With the ongoing ban that was a few hours long in Saudi, and the United Arab Emirates threatened ban scheduled for October, RIM has it’s hurdles to overcome. Especially with Indonesia and India expressing their concerns as well. The outcome could set the criterion of how governments and technology companies work together. Here’s the scoop…
The kingdom of Saudi Arabia wants a preliminary agreement with RIM to allow them some access to user’s information to stop the ban. This agreement will include the placement of a BlackBerry server in Saudi Arabia. This will allow the government to monitor data and calm the fears that BlackBerry smartphones are being used in criminal activity. One official, Bandar al-Mohammed, has told the Associated Press that RIM has expressed the intention of to place a server in there.
The UAE is concerned as they have had ongoing issues with the al-Qaida-linked extremists in their country and crimes pertaining to them, and they worry that BlackBerry can be used for that and they have no access to that information.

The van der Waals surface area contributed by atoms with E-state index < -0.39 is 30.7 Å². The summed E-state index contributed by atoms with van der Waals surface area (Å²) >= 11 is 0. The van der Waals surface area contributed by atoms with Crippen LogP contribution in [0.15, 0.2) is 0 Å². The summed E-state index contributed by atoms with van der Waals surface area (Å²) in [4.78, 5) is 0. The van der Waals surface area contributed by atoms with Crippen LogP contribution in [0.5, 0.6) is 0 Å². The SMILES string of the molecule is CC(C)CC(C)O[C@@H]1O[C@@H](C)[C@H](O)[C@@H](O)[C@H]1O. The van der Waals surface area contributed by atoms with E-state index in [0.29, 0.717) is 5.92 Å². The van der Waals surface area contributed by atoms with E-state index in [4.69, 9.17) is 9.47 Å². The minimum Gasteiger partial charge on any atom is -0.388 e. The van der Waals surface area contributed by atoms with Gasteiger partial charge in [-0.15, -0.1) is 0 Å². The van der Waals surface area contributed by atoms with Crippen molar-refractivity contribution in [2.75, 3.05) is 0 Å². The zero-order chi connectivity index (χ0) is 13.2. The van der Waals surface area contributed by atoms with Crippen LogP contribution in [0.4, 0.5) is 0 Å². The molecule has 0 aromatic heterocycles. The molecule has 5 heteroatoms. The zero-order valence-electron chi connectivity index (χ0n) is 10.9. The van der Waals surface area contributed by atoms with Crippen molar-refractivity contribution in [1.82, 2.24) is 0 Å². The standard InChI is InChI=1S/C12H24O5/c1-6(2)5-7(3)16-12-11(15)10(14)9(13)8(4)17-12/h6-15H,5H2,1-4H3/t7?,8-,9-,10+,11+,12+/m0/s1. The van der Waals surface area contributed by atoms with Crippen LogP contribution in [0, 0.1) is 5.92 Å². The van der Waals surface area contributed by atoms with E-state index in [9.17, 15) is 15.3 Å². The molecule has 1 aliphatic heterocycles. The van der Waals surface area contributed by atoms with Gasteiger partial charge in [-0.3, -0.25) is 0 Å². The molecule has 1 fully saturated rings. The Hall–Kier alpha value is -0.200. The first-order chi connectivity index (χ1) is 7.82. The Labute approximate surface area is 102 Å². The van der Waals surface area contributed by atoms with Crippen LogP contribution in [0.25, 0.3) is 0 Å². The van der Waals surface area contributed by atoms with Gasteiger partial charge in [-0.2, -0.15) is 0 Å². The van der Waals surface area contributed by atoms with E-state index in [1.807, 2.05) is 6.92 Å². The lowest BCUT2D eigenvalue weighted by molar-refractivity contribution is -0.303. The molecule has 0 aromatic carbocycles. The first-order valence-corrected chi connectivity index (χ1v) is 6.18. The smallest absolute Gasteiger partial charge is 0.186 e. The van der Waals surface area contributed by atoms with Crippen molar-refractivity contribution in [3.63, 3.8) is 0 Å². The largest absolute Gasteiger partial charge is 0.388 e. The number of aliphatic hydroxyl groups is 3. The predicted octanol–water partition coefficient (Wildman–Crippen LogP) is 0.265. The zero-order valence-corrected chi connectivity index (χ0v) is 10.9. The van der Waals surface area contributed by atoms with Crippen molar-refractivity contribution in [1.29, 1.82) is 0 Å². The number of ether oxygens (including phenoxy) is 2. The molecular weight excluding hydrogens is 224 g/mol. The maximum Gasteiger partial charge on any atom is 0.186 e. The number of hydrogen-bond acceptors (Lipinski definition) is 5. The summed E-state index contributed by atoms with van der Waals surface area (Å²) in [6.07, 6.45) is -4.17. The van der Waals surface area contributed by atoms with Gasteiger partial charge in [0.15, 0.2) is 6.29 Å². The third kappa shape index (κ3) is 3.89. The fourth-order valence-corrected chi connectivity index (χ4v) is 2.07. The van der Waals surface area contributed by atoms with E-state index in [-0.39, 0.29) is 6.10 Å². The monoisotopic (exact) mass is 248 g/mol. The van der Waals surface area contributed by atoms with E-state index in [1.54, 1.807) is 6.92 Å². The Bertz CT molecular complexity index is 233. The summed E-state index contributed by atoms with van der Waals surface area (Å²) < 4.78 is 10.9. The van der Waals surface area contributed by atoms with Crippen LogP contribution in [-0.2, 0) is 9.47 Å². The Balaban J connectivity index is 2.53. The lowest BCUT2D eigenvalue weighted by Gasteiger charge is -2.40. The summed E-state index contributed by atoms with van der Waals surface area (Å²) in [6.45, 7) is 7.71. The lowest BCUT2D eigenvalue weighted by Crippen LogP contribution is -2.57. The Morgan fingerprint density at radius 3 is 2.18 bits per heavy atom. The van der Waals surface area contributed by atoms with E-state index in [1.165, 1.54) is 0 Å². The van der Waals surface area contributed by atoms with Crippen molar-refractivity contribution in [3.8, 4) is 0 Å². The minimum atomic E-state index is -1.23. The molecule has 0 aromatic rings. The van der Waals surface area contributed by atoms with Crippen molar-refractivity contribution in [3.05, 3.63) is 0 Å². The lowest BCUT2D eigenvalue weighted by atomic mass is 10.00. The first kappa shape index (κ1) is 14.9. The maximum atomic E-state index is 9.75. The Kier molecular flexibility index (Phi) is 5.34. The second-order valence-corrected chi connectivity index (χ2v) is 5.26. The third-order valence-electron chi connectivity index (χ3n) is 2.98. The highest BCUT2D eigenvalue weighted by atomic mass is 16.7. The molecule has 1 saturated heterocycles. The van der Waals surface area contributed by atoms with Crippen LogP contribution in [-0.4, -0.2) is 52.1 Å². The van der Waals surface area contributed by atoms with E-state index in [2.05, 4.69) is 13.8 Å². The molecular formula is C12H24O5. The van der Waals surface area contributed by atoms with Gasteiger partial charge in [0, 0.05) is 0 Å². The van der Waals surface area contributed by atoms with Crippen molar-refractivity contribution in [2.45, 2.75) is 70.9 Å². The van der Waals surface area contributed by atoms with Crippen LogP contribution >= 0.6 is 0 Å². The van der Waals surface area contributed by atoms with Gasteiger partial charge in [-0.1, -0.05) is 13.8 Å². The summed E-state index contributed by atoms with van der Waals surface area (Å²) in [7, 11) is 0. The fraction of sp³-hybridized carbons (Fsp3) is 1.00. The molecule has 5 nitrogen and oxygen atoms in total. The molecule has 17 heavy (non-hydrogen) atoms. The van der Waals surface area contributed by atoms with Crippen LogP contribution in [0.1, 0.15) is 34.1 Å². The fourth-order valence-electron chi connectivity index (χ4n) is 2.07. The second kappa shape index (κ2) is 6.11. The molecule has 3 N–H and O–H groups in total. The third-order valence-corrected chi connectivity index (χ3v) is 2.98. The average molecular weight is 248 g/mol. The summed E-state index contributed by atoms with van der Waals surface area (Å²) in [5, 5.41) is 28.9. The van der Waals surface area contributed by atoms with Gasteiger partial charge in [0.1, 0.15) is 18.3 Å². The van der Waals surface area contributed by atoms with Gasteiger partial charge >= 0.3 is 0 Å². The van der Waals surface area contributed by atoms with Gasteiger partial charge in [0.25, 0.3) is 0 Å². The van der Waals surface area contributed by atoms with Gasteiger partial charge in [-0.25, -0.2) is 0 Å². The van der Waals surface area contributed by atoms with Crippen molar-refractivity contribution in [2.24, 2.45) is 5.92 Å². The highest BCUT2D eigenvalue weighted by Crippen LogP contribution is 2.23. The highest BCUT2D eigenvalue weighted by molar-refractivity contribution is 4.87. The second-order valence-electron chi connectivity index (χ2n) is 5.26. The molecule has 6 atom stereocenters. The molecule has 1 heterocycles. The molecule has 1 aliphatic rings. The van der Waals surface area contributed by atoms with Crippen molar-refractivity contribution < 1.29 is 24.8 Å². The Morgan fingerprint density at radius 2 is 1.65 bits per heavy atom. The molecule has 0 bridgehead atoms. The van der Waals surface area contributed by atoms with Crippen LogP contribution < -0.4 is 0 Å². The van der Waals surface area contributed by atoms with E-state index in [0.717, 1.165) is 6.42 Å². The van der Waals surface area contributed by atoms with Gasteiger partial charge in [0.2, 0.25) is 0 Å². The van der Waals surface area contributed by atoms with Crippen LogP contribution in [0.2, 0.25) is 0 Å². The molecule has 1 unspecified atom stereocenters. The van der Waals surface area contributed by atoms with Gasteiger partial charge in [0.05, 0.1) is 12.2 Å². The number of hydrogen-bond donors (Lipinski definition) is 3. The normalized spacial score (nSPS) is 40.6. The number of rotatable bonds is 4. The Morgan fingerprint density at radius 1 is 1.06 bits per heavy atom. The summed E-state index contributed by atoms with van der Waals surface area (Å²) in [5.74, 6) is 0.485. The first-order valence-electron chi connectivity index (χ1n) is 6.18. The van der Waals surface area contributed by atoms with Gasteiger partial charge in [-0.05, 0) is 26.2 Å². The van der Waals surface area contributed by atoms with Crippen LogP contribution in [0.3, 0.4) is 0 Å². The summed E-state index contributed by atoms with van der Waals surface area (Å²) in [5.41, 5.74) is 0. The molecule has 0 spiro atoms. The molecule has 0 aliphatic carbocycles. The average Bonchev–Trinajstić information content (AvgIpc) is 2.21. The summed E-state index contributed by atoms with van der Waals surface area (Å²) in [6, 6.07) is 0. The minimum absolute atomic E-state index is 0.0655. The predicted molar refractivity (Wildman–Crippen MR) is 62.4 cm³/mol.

Even though the messages on a BlackBerry are encrypted, this will open messages to Saudi surveillance. The way BlackBerry encryption works is that emails are encrypted only between the users and the server. Within the server messages are unencrypted for sorting and distribution. This will leave the encryption irrelevant to the Saudi government as they’ll be able to read everything.
It is similar to deals that RIM has had with Russia and China. The UAE is also strict with the internet as they block sites with political content and obscenities.
Bahrain has stated that they are not going to join the ban, as they do have concerns but their fears over security don’t weigh above the benefits of technology. In fact, the words used about such a ban of limiting the BlackBerry services would be: ignorant, short-sighted, and unenforceable.
It will be interesting to see what RIM does, and how the agreements come into being, and whether or not RIM is setting a template for the way foreign governments/businesses and technology companies work together.
[via: The Huffington Post]